The United Nations designated 2011 as the year for the observance and set up an expert group charged with “studying the problems of racial discrimination faced by people of African descent living in the Diaspora and making proposals on the elimination of racial discrimination against Africans and people of African descent in all parts of the world.”
That designation in 2009 followed a U.N. conference in 2001 that finally recognized the Atlantic slave trade as “a crime against humanity for which reparations are due.”
It is obvious that very little has been done to promote the observance, hence not many people know about it. That is not surprising in an international climate in which efforts are centered almost exclusively on financial and economic matters. But another reason is the desire by former slave-owning nations, including our own, to try to bury that shameful part of their history, no doubt hoping it will eventually be forgotten.
At the same time, many citizens of those same nations seem to cling with religion-like zeal to the belief that black people are inherently racially inferior even though the institutions which perpetuated that myth have been largely dismantled. That state of mind simply will never allow some people to look on blacks as equals.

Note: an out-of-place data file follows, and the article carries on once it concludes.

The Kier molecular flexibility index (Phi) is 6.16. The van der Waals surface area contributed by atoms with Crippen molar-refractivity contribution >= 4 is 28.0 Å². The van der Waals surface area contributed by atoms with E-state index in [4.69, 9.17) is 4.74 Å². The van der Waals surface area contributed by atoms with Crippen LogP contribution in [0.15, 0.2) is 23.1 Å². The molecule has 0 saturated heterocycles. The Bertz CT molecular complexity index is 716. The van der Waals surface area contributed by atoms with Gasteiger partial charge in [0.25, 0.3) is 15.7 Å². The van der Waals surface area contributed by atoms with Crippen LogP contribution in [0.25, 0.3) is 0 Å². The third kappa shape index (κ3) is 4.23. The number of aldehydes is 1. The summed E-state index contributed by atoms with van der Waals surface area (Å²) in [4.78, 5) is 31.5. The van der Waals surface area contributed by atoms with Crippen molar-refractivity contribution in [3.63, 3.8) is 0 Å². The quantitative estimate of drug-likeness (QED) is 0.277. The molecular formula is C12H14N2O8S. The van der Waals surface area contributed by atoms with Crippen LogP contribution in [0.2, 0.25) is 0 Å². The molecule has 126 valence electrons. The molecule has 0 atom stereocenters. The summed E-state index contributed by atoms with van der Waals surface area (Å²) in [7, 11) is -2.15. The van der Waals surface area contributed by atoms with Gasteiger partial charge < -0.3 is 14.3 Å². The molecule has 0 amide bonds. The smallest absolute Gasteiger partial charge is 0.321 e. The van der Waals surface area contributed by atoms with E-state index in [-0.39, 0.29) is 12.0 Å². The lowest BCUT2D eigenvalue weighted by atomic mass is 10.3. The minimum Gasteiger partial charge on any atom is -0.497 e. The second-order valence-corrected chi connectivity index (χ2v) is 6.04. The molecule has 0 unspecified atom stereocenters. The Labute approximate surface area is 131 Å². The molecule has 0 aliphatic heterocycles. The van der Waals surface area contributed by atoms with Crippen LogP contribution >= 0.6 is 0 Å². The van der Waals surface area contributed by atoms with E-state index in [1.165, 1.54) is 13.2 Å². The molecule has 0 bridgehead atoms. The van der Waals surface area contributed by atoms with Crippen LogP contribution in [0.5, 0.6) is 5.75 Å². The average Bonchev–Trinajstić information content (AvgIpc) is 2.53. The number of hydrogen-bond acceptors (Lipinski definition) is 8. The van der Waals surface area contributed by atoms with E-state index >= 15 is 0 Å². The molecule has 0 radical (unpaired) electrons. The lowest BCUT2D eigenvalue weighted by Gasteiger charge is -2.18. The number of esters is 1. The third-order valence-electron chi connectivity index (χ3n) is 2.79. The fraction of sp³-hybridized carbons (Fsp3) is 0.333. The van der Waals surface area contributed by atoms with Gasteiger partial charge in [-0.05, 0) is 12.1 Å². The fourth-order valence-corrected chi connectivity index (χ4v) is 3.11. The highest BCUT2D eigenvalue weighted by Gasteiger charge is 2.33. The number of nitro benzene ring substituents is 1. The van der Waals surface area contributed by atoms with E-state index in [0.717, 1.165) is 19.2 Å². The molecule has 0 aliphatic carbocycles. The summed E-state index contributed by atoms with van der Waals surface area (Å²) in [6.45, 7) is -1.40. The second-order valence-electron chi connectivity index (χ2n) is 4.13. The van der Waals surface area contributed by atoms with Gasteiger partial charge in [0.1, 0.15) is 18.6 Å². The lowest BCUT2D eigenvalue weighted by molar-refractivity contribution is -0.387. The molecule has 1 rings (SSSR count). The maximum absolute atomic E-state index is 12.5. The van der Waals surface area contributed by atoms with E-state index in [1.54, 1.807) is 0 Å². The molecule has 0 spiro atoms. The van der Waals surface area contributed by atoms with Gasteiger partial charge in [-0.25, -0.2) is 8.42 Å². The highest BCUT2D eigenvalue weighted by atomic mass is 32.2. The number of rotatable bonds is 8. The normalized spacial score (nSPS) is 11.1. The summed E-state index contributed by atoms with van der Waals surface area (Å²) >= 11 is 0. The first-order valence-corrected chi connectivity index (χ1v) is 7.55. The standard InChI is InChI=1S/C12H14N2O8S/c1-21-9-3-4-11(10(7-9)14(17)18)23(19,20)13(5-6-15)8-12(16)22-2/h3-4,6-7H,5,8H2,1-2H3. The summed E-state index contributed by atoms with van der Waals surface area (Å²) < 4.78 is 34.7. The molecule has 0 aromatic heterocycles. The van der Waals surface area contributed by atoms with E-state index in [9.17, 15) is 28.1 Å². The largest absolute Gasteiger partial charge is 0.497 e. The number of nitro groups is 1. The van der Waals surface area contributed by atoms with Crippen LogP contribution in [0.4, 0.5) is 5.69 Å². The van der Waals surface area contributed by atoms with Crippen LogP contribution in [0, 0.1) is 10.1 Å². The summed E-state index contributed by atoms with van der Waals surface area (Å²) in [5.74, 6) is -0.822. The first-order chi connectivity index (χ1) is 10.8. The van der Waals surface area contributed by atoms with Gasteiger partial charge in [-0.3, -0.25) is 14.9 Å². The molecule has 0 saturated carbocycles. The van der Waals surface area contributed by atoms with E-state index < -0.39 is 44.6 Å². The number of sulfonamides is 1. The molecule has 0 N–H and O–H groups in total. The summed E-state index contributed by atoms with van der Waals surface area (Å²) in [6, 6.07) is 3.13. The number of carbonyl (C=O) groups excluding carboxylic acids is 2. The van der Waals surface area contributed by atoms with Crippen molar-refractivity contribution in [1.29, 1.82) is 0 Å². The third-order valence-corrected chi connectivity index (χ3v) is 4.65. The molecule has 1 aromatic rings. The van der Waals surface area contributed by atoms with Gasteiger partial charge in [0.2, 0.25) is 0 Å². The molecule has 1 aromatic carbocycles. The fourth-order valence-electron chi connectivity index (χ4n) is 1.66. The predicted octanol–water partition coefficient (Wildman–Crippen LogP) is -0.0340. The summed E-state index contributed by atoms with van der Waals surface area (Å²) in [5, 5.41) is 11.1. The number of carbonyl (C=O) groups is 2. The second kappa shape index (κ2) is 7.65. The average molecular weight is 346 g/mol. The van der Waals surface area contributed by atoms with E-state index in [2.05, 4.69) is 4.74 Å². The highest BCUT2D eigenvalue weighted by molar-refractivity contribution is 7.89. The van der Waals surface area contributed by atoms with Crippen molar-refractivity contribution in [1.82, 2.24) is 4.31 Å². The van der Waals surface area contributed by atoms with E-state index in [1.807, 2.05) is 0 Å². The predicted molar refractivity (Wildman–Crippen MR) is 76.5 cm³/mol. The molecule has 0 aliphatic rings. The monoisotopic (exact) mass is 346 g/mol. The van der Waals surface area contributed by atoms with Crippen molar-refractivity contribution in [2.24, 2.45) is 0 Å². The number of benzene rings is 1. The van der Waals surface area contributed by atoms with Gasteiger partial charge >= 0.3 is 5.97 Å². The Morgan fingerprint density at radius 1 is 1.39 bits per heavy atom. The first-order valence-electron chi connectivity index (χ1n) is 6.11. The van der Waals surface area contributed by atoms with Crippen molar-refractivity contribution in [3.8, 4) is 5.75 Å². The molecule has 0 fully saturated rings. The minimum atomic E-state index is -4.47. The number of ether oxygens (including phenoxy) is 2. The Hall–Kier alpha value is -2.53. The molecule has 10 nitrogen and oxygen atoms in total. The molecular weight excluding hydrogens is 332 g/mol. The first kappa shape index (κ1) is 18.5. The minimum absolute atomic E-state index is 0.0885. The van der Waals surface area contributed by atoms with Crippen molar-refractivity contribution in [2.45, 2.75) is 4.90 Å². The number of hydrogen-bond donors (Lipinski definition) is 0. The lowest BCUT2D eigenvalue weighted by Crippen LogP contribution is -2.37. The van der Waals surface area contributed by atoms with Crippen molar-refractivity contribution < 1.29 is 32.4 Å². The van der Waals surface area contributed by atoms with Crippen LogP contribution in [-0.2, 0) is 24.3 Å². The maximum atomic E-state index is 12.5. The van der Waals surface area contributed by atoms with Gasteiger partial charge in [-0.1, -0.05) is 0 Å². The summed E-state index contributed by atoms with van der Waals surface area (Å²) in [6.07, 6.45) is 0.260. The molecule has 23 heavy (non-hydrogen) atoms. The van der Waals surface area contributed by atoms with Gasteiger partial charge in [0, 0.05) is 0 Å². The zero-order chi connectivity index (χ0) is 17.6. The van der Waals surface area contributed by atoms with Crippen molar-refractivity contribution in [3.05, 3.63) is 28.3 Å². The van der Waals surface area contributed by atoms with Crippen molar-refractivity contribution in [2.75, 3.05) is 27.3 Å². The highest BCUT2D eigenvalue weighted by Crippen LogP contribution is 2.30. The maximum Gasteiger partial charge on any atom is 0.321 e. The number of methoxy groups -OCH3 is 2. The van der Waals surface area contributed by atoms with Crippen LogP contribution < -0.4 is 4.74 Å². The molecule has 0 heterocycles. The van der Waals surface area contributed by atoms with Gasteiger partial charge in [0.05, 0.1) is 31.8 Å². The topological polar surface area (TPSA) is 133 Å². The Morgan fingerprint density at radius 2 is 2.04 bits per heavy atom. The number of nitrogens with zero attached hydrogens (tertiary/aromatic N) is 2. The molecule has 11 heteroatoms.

In fact, it seems that even some of us have been so brainwashed into a similar view of ourselves that we are unable to finally shake off the shackles of what Bob Marley called “mental slavery” because, as he said, none but ourselves can free our minds.
The International Year for People of African Descent is drawing to a close but the ideals on which it is founded must continue. There can be no end to the effort to free our minds from the shackles of the past and unite with others in the Biblical mandate that, in life, we must reign. We are the righteous, let there be no doubt.